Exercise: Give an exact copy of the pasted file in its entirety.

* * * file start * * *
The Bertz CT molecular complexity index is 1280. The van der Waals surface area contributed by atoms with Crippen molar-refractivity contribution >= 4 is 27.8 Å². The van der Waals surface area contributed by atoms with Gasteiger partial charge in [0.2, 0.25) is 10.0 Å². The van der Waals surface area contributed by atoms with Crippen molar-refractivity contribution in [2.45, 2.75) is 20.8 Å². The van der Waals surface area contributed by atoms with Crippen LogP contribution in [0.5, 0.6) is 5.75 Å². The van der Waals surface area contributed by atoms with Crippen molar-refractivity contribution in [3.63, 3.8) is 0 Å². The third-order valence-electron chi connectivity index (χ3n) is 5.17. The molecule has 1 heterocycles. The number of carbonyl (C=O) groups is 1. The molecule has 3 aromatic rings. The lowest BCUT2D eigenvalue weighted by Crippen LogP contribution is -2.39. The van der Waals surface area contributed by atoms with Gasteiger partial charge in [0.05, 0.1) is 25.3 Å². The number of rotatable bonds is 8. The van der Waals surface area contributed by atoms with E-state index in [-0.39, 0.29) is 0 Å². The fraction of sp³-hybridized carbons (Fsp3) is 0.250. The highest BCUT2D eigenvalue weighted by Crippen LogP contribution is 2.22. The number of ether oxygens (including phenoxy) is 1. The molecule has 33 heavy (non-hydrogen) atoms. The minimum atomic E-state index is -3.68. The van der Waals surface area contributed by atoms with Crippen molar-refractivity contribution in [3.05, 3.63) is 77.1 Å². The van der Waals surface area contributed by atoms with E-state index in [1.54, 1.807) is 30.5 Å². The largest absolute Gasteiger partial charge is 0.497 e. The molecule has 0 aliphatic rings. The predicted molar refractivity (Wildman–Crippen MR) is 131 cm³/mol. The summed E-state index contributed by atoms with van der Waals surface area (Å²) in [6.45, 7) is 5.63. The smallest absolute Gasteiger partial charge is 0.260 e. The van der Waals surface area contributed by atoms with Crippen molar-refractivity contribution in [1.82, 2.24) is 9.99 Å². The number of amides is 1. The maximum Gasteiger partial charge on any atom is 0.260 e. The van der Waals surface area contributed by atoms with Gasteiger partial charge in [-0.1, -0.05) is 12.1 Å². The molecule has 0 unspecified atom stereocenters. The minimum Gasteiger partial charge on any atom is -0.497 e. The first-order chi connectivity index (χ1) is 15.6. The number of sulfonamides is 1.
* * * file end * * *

The Bertz CT molecular complexity index is 1280. The van der Waals surface area contributed by atoms with Crippen molar-refractivity contribution >= 4 is 27.8 Å². The van der Waals surface area contributed by atoms with Gasteiger partial charge in [0.2, 0.25) is 10.0 Å². The van der Waals surface area contributed by atoms with Crippen molar-refractivity contribution in [2.45, 2.75) is 20.8 Å². The van der Waals surface area contributed by atoms with Crippen LogP contribution in [0.5, 0.6) is 5.75 Å². The van der Waals surface area contributed by atoms with Crippen molar-refractivity contribution in [3.63, 3.8) is 0 Å². The third-order valence-electron chi connectivity index (χ3n) is 5.17. The molecule has 1 heterocycles. The number of carbonyl (C=O) groups is 1. The molecule has 3 aromatic rings. The lowest BCUT2D eigenvalue weighted by Crippen LogP contribution is -2.39. The van der Waals surface area contributed by atoms with Gasteiger partial charge in [0.05, 0.1) is 25.3 Å². The number of rotatable bonds is 8. The van der Waals surface area contributed by atoms with E-state index in [-0.39, 0.29) is 0 Å². The fraction of sp³-hybridized carbons (Fsp3) is 0.250. The highest BCUT2D eigenvalue weighted by Crippen LogP contribution is 2.22. The number of ether oxygens (including phenoxy) is 1. The molecule has 33 heavy (non-hydrogen) atoms. The minimum atomic E-state index is -3.68. The van der Waals surface area contributed by atoms with Crippen molar-refractivity contribution in [3.05, 3.63) is 77.1 Å². The van der Waals surface area contributed by atoms with E-state index in [1.54, 1.807) is 30.5 Å². The largest absolute Gasteiger partial charge is 0.497 e. The molecule has 0 aliphatic rings. The predicted molar refractivity (Wildman–Crippen MR) is 131 cm³/mol. The summed E-state index contributed by atoms with van der Waals surface area (Å²) in [6.45, 7) is 5.63. The smallest absolute Gasteiger partial charge is 0.260 e. The van der Waals surface area contributed by atoms with Crippen molar-refractivity contribution in [1.82, 2.24) is 9.99 Å². The number of amides is 1. The maximum Gasteiger partial charge on any atom is 0.260 e. The van der Waals surface area contributed by atoms with Gasteiger partial charge in [-0.1, -0.05) is 12.1 Å². The molecule has 0 unspecified atom stereocenters. The minimum Gasteiger partial charge on any atom is -0.497 e. The first-order chi connectivity index (χ1) is 15.6. The number of sulfonamides is 1.